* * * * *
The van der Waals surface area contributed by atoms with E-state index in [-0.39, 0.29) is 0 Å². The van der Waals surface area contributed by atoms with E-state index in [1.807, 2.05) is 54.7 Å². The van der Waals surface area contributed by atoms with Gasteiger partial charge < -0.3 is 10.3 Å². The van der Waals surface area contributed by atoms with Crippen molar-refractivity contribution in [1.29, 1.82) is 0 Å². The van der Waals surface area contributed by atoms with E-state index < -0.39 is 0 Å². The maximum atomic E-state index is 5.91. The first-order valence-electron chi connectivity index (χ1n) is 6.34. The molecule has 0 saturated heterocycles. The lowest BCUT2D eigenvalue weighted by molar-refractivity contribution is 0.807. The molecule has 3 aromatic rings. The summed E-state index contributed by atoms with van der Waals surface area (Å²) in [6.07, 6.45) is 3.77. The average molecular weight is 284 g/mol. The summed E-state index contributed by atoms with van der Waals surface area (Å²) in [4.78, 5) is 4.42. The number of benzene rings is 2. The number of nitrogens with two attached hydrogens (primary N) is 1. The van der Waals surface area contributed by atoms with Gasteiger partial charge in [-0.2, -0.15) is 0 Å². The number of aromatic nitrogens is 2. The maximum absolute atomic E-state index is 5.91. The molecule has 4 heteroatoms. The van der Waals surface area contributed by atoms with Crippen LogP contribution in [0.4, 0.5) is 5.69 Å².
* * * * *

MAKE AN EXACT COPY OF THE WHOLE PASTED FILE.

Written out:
The van der Waals surface area contributed by atoms with E-state index in [-0.39, 0.29) is 0 Å². The van der Waals surface area contributed by atoms with E-state index in [1.807, 2.05) is 54.7 Å². The van der Waals surface area contributed by atoms with Gasteiger partial charge < -0.3 is 10.3 Å². The van der Waals surface area contributed by atoms with Crippen molar-refractivity contribution in [1.29, 1.82) is 0 Å². The van der Waals surface area contributed by atoms with E-state index < -0.39 is 0 Å². The maximum atomic E-state index is 5.91. The first-order valence-electron chi connectivity index (χ1n) is 6.34. The molecule has 0 saturated heterocycles. The lowest BCUT2D eigenvalue weighted by molar-refractivity contribution is 0.807. The molecule has 3 aromatic rings. The summed E-state index contributed by atoms with van der Waals surface area (Å²) in [6.07, 6.45) is 3.77. The average molecular weight is 284 g/mol. The summed E-state index contributed by atoms with van der Waals surface area (Å²) in [4.78, 5) is 4.42. The number of benzene rings is 2. The number of nitrogens with two attached hydrogens (primary N) is 1. The van der Waals surface area contributed by atoms with Gasteiger partial charge in [-0.2, -0.15) is 0 Å². The number of aromatic nitrogens is 2. The maximum absolute atomic E-state index is 5.91. The molecule has 4 heteroatoms. The van der Waals surface area contributed by atoms with Crippen LogP contribution in [0.4, 0.5) is 5.69 Å².